NEARLY 90% OF PREGNANT WOMEN who are HIV positive in Papua New Guinea fail to receive care to help prevent the virus infecting their unborn child.
Dr Mobuma Kiromat, clinical director of the Clinton Health Access Initiative program that is countering parent to child transmission, said much had been done to fight the HIV/AIDS epidemic in PNG.
But more work was needed, particularly to assist pregnant women. "We still haven't got it right, the (health) coverage actually is still very low," she said.
Dr Kiromat said 2.3% of pregnant women with HIV had access to treatment to prevent the spread of the disease to their baby in 2007, and this figure had grown to 11.1% in 2009.
"We would like that number to be above 50%," she said.
PNG was hard hit by the spread of HIV but the situation has improved thanks to aid programs and estimates of the infection among the population are about 0.9%, Dr Kiromat said.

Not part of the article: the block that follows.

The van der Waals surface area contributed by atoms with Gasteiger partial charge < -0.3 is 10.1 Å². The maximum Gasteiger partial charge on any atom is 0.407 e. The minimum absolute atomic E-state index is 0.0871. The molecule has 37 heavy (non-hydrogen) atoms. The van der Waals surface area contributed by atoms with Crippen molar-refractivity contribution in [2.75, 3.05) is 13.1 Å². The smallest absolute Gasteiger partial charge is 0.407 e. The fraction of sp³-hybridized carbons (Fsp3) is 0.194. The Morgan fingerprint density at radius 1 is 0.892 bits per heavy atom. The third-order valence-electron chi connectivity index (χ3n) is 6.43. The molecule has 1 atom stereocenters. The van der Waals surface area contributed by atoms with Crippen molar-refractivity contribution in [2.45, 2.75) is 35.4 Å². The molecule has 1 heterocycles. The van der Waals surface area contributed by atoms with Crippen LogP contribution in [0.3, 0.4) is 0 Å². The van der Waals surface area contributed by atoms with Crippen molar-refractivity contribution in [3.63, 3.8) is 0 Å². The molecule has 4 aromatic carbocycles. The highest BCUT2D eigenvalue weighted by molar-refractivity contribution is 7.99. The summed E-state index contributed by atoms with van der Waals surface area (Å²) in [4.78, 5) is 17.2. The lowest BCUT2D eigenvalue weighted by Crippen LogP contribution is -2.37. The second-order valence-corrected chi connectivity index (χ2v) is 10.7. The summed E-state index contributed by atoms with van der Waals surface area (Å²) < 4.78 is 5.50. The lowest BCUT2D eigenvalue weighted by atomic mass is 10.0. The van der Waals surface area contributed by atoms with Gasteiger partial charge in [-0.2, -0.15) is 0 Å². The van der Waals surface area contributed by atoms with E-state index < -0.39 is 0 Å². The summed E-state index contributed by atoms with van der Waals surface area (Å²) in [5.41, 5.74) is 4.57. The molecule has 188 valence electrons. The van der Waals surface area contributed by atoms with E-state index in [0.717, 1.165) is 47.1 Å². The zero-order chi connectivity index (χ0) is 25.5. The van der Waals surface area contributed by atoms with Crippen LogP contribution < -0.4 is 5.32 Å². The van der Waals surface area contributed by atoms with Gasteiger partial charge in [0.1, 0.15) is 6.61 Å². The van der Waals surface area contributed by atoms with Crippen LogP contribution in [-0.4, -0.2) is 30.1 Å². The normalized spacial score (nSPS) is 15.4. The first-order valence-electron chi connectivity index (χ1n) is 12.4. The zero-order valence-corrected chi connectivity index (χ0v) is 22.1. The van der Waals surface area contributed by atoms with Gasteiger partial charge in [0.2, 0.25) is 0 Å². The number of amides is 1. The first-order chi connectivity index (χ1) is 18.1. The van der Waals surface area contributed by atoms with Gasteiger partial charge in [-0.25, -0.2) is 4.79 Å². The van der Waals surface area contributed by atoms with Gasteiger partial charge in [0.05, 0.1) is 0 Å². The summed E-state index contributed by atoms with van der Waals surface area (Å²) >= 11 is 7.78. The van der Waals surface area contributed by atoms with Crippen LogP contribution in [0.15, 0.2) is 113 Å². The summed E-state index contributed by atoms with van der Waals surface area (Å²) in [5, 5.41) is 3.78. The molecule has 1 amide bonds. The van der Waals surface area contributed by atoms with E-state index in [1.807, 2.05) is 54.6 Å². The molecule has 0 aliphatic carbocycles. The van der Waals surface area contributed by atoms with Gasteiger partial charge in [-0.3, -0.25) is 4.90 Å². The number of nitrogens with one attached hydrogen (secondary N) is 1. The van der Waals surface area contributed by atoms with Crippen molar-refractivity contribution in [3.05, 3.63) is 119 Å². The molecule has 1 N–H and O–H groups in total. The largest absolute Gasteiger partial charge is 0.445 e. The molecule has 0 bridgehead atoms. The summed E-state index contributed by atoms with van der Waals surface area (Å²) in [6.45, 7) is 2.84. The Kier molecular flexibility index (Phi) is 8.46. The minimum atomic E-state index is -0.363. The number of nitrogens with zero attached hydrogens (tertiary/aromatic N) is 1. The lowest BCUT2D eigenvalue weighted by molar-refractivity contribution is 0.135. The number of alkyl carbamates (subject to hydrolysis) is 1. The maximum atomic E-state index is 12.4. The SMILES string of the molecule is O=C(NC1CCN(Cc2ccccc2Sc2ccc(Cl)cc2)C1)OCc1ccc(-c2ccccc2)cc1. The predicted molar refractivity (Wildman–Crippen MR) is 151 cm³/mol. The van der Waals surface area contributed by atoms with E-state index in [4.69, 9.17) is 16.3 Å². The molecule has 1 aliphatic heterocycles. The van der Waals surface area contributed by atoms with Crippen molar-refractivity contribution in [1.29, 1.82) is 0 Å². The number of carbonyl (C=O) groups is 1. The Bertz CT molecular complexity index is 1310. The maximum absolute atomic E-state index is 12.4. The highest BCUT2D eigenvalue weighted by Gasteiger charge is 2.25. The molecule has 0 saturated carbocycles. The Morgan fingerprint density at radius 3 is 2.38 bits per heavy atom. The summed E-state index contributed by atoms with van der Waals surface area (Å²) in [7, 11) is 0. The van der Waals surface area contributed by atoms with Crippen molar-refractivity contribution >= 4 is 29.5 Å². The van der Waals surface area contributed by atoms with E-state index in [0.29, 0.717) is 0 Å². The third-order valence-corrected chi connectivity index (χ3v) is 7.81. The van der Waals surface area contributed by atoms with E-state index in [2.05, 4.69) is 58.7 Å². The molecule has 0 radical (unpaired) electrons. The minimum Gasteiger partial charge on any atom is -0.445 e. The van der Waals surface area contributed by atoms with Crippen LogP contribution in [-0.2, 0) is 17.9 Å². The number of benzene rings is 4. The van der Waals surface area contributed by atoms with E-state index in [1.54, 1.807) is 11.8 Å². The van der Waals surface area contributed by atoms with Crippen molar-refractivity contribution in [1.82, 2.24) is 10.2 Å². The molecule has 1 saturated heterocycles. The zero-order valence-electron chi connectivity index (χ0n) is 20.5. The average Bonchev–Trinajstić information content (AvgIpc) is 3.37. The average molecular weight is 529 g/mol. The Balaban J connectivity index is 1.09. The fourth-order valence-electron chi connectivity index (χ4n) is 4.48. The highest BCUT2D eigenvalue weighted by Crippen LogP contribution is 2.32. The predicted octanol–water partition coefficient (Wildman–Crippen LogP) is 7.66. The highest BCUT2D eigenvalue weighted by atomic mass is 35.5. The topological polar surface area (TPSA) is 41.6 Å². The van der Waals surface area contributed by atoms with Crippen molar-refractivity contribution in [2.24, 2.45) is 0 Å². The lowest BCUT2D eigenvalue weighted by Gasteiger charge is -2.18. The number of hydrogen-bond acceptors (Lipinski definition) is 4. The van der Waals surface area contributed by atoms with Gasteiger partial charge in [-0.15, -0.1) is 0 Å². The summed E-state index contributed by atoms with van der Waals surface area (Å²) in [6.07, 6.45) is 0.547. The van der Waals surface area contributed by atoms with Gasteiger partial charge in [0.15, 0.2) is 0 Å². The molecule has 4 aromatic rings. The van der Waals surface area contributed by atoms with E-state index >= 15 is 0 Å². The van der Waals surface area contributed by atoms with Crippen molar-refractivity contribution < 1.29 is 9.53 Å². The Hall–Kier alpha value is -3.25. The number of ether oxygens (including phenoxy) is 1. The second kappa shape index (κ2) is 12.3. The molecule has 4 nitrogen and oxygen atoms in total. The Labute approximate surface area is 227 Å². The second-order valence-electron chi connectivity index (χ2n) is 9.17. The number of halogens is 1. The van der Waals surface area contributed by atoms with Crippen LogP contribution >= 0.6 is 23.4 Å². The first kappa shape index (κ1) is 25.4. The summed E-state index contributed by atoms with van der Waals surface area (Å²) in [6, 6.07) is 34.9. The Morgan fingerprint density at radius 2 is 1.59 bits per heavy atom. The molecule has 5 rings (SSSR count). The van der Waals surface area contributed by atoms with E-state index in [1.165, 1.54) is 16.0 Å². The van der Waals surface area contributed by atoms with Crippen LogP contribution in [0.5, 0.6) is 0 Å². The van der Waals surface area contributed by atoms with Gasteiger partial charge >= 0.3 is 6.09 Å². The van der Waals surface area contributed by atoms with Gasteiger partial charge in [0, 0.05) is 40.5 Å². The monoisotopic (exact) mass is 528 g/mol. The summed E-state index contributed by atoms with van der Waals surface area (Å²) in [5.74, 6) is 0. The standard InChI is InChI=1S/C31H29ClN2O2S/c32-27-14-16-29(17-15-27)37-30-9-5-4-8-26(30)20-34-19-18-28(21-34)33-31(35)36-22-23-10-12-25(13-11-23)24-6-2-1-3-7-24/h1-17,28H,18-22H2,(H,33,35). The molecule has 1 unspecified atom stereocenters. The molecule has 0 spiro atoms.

Pregnant women are vulnerable, with many pre-natal clinics unable to provide testing for the virus.
A program is being rolled out to treat women with anti-retroviral medication from early in their pregnancy until after the baby is delivered. In these cases, transmission of the virus to the child falls from about 30% to 10%.
Source: The New Age / AFP, 30 November